However here in the States, Cruz needs to shut the fuck up: Addicting Info – Ted Cruz: Gay Marriage Is The ‘Greatest Threat To Religion In American History’
I can tell him where he can stick his threat to Religion too…
There is an interesting story here: Daughters of Diaspora | Al Jazeera America
Shaped by the decisions their mothers made, two cousins grapple with assimilation in both the U.S. and France
It seems this first is a long time coming: Juana Garcia, first female NY Water Taxi captain, takes helm – NY Daily News
As a call back to Emma Watson’s He for She Campaign: Salma Hayek Speaks Out on Hollywood’s Failures to Women
And while we are on the subject of Hollywood and women: Why Peggy Olson is the biggest badass on Mad Men
What is Mad Men really about? The series opens (“Smoke Gets in your Eyes”) with handsome, duplicitous, womanizing, alcoholic Donald Draper (or Dick Whitman) alone in a bar, observing patrons through smoke, seated exactly like the opaque window-jumper from the series credits.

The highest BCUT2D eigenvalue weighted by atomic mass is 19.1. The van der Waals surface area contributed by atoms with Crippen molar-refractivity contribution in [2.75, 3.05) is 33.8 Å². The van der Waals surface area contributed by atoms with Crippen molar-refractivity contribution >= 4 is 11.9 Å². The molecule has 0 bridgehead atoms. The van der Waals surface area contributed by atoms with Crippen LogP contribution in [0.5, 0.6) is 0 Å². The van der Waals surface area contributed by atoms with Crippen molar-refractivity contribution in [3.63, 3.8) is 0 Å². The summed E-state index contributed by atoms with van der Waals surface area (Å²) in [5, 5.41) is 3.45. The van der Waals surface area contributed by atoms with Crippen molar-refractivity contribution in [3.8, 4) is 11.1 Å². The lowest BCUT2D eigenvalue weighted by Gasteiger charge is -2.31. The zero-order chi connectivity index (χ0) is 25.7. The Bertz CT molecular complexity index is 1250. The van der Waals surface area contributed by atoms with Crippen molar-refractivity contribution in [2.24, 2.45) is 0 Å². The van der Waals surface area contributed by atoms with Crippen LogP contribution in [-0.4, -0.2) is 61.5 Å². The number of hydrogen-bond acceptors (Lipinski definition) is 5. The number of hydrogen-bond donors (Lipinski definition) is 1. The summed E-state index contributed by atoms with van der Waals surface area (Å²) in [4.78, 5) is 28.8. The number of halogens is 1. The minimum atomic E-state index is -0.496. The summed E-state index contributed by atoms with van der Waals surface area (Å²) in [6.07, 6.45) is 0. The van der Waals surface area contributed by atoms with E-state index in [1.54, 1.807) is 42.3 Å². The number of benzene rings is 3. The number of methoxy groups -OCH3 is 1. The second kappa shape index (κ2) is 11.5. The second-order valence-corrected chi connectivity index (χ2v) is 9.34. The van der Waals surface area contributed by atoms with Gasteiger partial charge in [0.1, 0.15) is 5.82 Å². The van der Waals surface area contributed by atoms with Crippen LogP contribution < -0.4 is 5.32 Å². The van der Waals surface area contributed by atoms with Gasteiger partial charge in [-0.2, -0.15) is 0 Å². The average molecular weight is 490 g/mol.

However, the unique event which propels the first episode, and the brilliant series that follows, is Peggy Olson’s first day of employment at Sterling Cooper. And what a remarkable day it is. What begins with an awkward elevator ride with Ken Cosgrove (version 1.0), leads Peggy to personal and professional life lessons from Joan Holloway (later Harris), who sends her to a condescending, slut-shaming (and probably ex-lover) gynecologist where she scores her first birth control prescription. From there, we witness a terse Don Draper rebuff Peggy in a cringeworthy exchange, and watch her momentous day end as she guides drunk vulture Pete Campbell into her apartment for a one-night stand.